The following is a list of items based on the research of Robert Hare, Ph.D. which is derived from the "The Hare Psychopathy Checklist-Revised, 1991. These are the most highly researched and recognized characteristics of psychopathic personality and behavior to date, hopefully more research is being done to enhance our information and understanding.


glibness/superficial charm
grandiose sense of self worth
need for stimulation/prone to boredom
pathological lying
lack of remorse or guilt
shallow emotional response
callous/lack of empathy
parasitic lifestyle
poor behavioral controls
promiscuous sexual behavior
early behavioral problems
lack of realistic long term goals
failure to accept responsibility for their own actions
many short term relationships
juvenile delinquency
revocation of conditional release
criminal versatility

Posted by: Dianne E.

Re: Psychopath - Checklist & the reason for the term - 06/01/11 08:51 PM

The DSM IV for Antisocial Personality Disorder:

A. There is a pervasive pattern of disregard for and violation of the rights of others occurring since age 15 years, as indicated by three (or more) of the following:

(1) Failure to conform to social norms with respect to lawful behaviours as indicated by repeatedly performing acts that are grounds for arrest.

(2) Deceitfulness, as indicated by repeated lying, use of aliases, or conning others for personal profit or pleasure.

(3) Impulsivity or failure to plan ahead

(4) Irritability and aggressiveness, as indicated by repeated physical fights or assaults.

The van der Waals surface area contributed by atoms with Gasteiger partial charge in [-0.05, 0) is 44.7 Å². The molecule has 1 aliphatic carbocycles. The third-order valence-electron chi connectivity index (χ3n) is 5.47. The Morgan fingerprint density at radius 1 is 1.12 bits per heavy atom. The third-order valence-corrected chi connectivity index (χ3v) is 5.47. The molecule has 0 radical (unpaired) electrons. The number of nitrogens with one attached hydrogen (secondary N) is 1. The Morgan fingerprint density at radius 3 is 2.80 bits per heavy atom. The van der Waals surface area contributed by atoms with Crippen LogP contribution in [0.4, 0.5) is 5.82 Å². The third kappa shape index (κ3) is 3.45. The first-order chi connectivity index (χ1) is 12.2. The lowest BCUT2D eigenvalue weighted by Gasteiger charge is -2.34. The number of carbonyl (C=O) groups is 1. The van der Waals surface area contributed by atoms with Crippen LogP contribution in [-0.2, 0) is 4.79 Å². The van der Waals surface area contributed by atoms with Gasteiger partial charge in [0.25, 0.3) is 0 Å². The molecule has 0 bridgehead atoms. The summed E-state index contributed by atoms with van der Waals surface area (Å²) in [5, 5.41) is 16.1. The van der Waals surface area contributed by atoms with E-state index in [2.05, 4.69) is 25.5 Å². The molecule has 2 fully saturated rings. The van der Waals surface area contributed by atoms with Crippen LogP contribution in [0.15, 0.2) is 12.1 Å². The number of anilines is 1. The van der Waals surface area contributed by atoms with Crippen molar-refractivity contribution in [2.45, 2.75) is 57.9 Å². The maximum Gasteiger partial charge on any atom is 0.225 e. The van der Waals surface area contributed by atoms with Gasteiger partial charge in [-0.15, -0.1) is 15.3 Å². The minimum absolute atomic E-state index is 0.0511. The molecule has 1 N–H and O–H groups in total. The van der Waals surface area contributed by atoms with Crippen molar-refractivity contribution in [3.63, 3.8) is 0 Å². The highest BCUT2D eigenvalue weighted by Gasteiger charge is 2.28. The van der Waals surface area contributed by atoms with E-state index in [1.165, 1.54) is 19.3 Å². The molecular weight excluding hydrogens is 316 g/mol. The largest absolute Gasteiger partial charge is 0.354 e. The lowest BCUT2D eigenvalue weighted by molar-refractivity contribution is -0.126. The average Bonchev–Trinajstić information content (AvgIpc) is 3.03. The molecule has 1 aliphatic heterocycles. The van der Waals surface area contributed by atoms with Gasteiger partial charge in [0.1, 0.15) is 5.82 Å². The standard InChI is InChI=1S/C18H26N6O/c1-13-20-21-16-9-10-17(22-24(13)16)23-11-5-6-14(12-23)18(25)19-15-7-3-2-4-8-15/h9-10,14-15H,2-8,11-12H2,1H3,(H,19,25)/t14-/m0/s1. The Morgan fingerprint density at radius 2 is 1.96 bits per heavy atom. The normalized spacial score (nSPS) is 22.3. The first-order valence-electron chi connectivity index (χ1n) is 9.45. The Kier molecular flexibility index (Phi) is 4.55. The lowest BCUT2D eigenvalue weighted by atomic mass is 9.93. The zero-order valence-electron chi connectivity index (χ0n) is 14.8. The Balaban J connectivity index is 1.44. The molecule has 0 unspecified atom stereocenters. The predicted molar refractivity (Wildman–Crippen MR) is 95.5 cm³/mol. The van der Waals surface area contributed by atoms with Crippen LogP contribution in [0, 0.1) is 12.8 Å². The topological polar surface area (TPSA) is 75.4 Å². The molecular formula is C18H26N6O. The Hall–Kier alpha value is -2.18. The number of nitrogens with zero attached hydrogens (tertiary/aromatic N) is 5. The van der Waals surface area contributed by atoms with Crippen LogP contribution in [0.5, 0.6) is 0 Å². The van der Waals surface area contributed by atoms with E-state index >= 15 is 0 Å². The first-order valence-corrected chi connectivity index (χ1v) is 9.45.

(5) Reckless disregard for safety of self or others.

(6) Consistent irresponsibility, as indicated by repeated failure to sustain consistent work behaviour or honour financial obligations.

(7) Lack or remorse, as indicated by being indifferent to or rationalising having hurt, mistreated, or stolen from another.

B. The individual is at least age 18 years.

C. There is evidence of Conduct Disorder with onset before age 15 years.
Posted by: Dianne E.

Re: Psychopath - Checklist & the reason for the term - 06/20/11 07:20 PM

What Makes Serial Killers Tick?
Twisted Rationalizations "I'm the most cold-blooded [censored] you'll ever meet," said Ted Bundy. "I just liked to kill, I wanted to kill." The hallmark of the psychopath is the inability to recognize others as worthy of compassion. Victims are dehumanized, flattened into worthless objects in the murderer's mind. John Gacy, never showing an ounce of remorse, called his victims "worthless little queers and punks," while the "Yorkshire Ripper" Peter Sutcliffe brashly declared that he was "cleaning up the streets" of the human trash.